"I asked the FBI to make an intensive investigation of Martin Luther King"
-Robert Kennedy, Attorney General Under JFK
J.Edgar Hoover was the first director of the Federal Bureau of Investigation and was put in place under president Calvin Coolidge. At the ripe old age of twenty-nine, the FBI was Hoover's baby. Hoover sought to protect the FBI, its investigations, and its reputation at all costs, even if that meant investigating a civil rights leader as a threat to the nation. Hoover was especially interested in MLK because he often spoke out against the FBI, and their continuous failure to properly investigate or prosecute criminals in civil rights violence.
Sick and tired of people saying this movement has been infiltrated by Communists … There are as many Communists in this freedom movement as there are Eskimos in Florida”
- Martin Luther King Jr. (1964)
J Edgar Hoover and the FBI investigated relentlessly into MLK and his connections. Through the use of spy, legal wiretaps, illegal wiretaps, and intense imvestigating they found more about his personal life than illegal activity. Hoover's personal vendetta with King grew after possessing audio recording of King and women other than his wife having sex. The FBI also suspected some go KIng's close friends to be communists, peaking their interest in him.
Robert Kennedy, the attorney general under his brother, president John F. Kennedy, ordered an investigation to be opened into Martin Luther King Jr, and his possible involvement in violent racial disputes. This investigation was to look into his activities with the SCLC and other organizations that were fighting for equality of African Americans in the United States. and the people he was around, searching for the possibility of MLK being a radicalist. Instead of radical cou plots, they discovered Reverend King's extramarital affairs, which Hoover considered exceptionally heinous. The FBI, through wiretaps, uncovered MLK's affairs and threatened to out him to the public. Hoover even went as far to send tapes to him and his wife, along with a threatening letter. In the letter Hoover told King that he would not call him Mr. or Rev. and that he believed King was a fraud and a threat. Hoover continues in the letter telling King that his end Is near, and that he should proceed with killing himself. This package of sex tapes and the letter was opened first by King's wife.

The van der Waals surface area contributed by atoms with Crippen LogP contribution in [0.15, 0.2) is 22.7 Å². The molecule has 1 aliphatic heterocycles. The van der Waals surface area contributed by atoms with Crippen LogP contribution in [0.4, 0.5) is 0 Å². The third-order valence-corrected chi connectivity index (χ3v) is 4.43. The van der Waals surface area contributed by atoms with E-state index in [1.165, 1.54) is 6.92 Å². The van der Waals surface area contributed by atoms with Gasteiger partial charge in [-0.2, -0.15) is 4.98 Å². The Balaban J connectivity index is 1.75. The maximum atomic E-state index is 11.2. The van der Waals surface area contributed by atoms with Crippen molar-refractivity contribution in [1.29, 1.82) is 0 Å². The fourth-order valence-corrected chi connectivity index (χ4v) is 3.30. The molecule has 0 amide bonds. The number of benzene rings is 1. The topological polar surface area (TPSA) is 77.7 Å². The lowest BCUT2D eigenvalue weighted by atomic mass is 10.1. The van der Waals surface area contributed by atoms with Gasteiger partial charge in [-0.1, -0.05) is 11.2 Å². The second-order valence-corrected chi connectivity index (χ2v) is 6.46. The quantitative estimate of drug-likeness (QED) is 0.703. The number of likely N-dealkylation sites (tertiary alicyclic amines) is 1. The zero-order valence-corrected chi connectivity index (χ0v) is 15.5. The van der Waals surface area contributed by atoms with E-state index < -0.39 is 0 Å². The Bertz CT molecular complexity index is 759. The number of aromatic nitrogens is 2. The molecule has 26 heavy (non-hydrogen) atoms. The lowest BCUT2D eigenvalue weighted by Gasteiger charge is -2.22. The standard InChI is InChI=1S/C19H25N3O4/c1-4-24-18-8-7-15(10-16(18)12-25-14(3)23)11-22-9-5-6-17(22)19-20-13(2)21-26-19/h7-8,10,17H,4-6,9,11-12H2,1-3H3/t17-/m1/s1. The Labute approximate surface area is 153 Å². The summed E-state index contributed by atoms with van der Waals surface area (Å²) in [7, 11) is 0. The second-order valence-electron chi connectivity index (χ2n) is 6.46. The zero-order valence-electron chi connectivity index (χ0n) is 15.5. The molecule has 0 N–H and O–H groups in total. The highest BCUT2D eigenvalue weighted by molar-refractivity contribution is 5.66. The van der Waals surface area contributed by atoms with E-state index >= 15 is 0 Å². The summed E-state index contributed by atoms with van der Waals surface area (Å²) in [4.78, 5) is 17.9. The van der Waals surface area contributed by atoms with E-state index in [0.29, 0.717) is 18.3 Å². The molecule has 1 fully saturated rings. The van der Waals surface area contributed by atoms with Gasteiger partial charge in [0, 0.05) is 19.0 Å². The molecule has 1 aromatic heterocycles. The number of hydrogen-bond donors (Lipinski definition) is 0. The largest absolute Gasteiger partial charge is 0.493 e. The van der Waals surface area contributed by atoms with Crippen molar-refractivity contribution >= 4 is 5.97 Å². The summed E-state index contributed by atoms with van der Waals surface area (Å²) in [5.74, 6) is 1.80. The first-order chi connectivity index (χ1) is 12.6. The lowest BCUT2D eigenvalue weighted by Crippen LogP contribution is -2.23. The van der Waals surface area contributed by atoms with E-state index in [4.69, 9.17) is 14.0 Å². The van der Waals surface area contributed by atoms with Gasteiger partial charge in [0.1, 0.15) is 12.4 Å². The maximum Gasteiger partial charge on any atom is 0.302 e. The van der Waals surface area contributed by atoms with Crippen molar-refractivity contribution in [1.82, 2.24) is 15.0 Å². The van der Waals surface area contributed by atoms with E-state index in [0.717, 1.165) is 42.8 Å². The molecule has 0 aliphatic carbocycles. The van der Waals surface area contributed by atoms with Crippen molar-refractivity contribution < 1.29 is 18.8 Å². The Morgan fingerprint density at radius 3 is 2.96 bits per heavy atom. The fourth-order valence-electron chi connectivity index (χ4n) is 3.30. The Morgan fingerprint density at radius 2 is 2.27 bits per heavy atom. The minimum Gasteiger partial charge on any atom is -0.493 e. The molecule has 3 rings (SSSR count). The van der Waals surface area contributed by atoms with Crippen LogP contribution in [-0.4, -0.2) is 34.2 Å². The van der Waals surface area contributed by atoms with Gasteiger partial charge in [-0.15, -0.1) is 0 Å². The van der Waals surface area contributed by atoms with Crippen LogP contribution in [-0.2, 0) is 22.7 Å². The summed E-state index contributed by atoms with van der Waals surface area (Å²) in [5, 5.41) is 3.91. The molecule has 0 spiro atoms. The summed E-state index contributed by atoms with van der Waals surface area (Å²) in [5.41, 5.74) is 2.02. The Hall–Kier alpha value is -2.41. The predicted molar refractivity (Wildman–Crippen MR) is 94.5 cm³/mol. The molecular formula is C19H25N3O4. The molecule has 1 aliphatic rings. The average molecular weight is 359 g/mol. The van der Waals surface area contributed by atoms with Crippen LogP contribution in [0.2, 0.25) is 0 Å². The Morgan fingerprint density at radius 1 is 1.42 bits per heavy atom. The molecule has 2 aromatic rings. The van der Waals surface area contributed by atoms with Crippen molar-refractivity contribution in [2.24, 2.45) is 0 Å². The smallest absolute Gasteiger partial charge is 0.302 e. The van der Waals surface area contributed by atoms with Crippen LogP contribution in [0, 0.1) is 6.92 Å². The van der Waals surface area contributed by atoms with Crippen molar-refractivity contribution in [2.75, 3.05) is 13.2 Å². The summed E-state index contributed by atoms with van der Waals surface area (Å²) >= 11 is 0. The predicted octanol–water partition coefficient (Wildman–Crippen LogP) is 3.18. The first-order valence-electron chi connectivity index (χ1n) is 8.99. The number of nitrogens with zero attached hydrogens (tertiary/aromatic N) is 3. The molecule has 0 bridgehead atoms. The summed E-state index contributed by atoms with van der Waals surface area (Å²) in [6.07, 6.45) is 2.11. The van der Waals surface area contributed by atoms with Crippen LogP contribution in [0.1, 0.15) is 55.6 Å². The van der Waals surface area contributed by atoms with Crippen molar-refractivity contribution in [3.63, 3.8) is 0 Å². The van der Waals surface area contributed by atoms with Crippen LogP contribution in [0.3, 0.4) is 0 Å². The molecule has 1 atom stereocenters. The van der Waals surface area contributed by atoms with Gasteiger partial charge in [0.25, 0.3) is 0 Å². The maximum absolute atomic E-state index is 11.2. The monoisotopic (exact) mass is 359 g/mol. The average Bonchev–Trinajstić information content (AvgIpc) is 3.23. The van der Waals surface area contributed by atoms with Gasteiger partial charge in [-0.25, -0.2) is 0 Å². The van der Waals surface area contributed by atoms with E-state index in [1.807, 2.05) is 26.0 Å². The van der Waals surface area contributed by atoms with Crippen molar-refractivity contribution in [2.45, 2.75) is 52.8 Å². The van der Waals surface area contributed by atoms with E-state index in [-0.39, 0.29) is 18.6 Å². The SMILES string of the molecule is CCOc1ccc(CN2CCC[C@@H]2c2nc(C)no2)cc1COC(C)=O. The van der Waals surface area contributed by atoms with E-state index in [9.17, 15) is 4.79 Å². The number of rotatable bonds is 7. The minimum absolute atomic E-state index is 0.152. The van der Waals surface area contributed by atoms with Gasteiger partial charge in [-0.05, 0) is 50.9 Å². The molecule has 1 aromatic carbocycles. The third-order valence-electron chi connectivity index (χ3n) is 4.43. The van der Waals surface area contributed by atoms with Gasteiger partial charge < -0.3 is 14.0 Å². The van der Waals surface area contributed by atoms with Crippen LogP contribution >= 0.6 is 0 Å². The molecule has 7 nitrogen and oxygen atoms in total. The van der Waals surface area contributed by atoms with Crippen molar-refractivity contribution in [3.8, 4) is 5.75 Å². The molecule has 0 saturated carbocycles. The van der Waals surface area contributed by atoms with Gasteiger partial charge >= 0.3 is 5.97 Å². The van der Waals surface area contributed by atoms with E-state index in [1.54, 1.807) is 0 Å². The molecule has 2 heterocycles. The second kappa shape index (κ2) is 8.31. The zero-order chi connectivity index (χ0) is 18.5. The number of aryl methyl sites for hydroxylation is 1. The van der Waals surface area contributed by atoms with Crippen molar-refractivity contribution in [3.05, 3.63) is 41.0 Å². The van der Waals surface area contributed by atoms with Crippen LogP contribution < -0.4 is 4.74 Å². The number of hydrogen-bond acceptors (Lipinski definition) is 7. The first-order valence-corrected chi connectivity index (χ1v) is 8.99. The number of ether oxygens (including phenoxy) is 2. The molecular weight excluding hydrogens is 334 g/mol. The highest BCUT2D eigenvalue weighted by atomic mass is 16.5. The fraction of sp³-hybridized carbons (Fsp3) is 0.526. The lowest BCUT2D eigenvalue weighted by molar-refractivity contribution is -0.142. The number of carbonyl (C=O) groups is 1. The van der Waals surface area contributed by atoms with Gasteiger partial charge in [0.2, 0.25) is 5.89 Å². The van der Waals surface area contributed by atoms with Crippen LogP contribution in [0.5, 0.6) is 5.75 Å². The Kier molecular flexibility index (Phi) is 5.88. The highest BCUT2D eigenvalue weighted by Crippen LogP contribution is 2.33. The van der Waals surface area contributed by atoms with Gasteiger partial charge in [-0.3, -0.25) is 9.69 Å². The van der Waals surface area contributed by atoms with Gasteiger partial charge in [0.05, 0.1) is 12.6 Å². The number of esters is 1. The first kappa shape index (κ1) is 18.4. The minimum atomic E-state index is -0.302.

King denounced communism and its spread countless times throughout his career, and on many occasions reverend King preached that communism was the "biggest challenge to Christianity," but still Hoover believed that he would be a commie. MLK was friends with men who were former communists, and had connections to places like the Tennessee Highlander Folk School, told to be a "communist training school" (Stanford, Communism). After the FBI declared that SCLC employee Jack O'Dell was alleged communist, MLK bowed to the wishes of the Kennedy administration and fired O'Dell. King also cut ties with his closest white advisor, Stanley Levison.
J Edgar Hoover and the FBI reached out to MLK many times throughout the years of King's work, and on one occasion met in person. President Johnson allowed one hour for King and Hoover to discuss the FBI's surveillance of King, their beliefs of him being a communist, and his affairs. The meeting records show that none of this was actually accomplished, what resulted in the notes shows Hoover ranted at King for the entire meeting. He lectures him on the FBI, its purpose, its history, and its effectiveness. Railing King for doubting and even speaking out against the Bureau's work. Besides this meeting he did constantly survey King, and even warn him on possible threats to his life, including assassination attempts and the bomb at his house.